Boiled Peanuts, Fascinators, Gardenias, and Gullah Memories…

Dear Reader:

Yesterday… 100 Rainbow Road, felt like a train station where friends, surprise gifts, and unexpected memories popped up to turn an ordinary day into an extraordinary one!

It started with a book trade between Anne and myself… I texted to let her know I had just finished two novels I thought she would enjoy. Anne said she had a surprise book for me and would drop it off on her way to work at the artisan center.

So around 9:00 Anne arrived bringing me a surprise – a recently published book -Drayton Hall Stories: A Place and It’s People by a mutual friend of ours-another middle school teacher…Sue Anne McDaniel’s husband- George McDaniel, retired executive director of Drayton Hall.

Anne and I, along with Lorraine White ( Music teacher at Alston Middle School) wrote and won a humanity state grant to introduce eighth graders to the Gullah Culture. We agree it was the best experience we all had in our teaching career. We went to the Penn Center, ( once a school for freedmen to learn to read) Beaufort, museums, took the Charleston Gullah Tour, art exhibits, learned basket weaving and had the children write poetry about colors that define them and construct Story People that revealed their dreams and aspirations . ( My daughter Mandy took on the project of the Story People ” mannequins ” ) *Enlarge

Anne saved hers and sent me a picture of it!

Anne created a ” red” outfit to symbolize the boldness she wanted to acquire-wearing bright bold colors… an exaggerated ear for listening closer to those around her and she chose this MLK Jr quote from the Penn Center as her life mantra.

Men hate each other because they fear each other…

They fear each other because they don’t know each other

They don’t know each other because they can’t communicate with each other… because they are separated from each other” ( Dr Martin Luther King, Jr)

The Gullah Connection project ended at Drayton Hall Plantation where the students shared their new experiences with skits, Gullah dances, songs, art basket displays , poetry readings and Gullah cuisine brought by the students and families served outdoor buffet/ picnic style! We can never think George McDaniel enough for opening up Drayton Hall for educational learning centers and ” living history ” at its best!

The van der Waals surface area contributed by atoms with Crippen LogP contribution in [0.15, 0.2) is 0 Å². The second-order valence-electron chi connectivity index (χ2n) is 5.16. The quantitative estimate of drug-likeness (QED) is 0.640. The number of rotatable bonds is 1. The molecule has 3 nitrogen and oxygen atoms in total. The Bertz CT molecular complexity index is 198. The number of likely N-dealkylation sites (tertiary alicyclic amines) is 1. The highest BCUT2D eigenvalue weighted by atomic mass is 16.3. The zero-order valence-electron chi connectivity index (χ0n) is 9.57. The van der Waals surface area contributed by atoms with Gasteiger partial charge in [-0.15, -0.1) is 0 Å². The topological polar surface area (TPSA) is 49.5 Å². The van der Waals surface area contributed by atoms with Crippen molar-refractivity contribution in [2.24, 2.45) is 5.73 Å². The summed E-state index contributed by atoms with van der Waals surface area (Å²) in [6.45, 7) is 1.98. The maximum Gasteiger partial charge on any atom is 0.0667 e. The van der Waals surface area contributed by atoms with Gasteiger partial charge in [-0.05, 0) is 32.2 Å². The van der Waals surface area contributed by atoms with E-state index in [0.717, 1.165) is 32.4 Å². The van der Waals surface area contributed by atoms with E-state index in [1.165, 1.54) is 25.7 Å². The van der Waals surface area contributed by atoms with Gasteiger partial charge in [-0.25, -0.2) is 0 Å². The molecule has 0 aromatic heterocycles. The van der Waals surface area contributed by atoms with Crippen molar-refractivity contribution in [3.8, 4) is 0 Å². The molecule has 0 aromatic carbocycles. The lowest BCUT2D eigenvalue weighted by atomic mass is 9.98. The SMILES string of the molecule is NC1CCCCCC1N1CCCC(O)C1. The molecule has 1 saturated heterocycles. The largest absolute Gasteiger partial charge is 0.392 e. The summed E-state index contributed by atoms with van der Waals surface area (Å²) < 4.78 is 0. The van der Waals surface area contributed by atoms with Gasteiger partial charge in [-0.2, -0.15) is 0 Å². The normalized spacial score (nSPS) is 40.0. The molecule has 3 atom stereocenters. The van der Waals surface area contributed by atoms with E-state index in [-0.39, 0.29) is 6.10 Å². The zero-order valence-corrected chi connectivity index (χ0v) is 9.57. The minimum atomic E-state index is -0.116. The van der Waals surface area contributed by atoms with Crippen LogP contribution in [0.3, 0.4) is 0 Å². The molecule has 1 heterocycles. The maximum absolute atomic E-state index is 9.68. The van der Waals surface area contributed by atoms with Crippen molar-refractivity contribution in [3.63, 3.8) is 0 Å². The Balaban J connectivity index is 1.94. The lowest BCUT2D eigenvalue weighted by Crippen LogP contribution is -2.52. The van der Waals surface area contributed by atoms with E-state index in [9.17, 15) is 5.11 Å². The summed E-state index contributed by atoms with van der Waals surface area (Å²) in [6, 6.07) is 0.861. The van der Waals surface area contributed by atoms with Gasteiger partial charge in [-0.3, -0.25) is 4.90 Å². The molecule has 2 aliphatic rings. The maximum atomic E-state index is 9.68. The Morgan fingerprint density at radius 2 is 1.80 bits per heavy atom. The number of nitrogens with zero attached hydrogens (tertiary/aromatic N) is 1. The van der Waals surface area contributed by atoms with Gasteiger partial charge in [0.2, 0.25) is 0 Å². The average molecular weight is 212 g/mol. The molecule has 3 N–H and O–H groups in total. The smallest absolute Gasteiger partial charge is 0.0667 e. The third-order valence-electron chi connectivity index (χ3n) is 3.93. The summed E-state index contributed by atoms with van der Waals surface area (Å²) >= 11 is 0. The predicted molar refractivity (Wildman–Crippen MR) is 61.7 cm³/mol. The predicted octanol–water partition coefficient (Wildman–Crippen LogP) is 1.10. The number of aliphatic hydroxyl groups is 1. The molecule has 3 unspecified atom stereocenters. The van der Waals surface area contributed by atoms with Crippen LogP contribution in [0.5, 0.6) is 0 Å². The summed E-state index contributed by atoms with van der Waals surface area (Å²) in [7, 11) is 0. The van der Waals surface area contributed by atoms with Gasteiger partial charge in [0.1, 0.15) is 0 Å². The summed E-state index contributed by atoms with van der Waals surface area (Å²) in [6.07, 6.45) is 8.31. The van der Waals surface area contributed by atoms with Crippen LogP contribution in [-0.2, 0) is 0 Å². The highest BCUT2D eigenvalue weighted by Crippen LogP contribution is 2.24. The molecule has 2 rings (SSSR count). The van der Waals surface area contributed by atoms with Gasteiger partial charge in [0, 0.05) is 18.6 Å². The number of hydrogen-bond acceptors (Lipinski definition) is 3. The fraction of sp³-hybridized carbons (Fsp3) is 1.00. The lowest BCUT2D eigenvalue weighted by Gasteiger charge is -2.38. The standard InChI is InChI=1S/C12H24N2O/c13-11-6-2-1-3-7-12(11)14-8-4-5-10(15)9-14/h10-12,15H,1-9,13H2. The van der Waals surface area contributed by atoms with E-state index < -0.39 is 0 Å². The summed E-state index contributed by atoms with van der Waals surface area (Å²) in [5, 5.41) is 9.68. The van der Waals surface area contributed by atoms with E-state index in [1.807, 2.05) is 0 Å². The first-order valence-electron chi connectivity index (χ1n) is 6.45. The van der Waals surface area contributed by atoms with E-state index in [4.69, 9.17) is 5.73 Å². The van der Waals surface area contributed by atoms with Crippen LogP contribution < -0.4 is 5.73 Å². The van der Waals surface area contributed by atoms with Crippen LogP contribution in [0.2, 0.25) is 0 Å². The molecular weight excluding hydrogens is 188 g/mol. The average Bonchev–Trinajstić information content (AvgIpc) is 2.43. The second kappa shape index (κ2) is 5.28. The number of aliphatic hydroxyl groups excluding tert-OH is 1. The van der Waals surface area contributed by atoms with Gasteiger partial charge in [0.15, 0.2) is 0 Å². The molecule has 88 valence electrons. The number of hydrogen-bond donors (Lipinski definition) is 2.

As I showed Anne my gardens she stopped and snapped the title photo of me in front of the giant gardenia bush… as we walked farther along the garden path the strong sweet scent of the gardenias mixed with the airy Confederate jasmine growing on the picket fences. I wanted every sense to be present when I imagined my sanctuary and it has them all!

After Anne left Susan called to say she had been practicing making boiled peanuts-would I like to try some? Would I??? Yes, Yes, Yes… been craving some! ( Susan… they were perfectly out of this world) We had some wonderful catch up time… after she left I was watching more of the pomp and ceremony across the pond. Some women were modeling their latest fashionable hats… the young gals, especially were modeling “fascinators” … I went looking for the adorable breast cancer fascinator Mollie bought me years ago when the girls attended a luncheon to raise money for cancer research! I stuck my Boo hat on and ate peanuts … a lovely lunch as I watched all the British activities!

So until tomorrow… Friends, surprises, and visits can suddenly turn an ordinary day completely around… leaving a smile pasted on our faces as we fall asleep!

Today is my favorite day/Winnie the Pooh

A special thank you to Tommy and Walsh for taking Uncle Ben and Butch ( Kaitlyn’s dad) golfing Thursday… Ben was beyond excited… his description of heaven… even on a hot day! It was just nice being around family!

Here comes the rain-happy garden flowers!

About Becky Dingle

I was born a Tarheel but ended up a Sandlapper. My grandparents were cotton farmers in Laurens, South Carolina and it was in my grandmother’s house that my love of storytelling began beside an old Franklin stove. When I graduated from Laurens High School, I attended Erskine College (Due West of what?) and would later get my Masters Degree in Education/Social Studies from Charleston Southern. I am presently an adjunct professor/clinical supervisor at CSU and have also taught at the College of Charleston. For 28 years I taught Social Studies through storytelling. My philosophy matched Rudyard Kipling’s quote: “If history were taught in the form of stories, it would never be forgotten.” Today I still spread this message through workshops and presentations throughout the state. The secret of success in teaching social studies is always in the story. I want to keep learning and being surprised by life…it is the greatest teacher. Like Kermit said, “When you’re green you grow, when you’re ripe you rot.”
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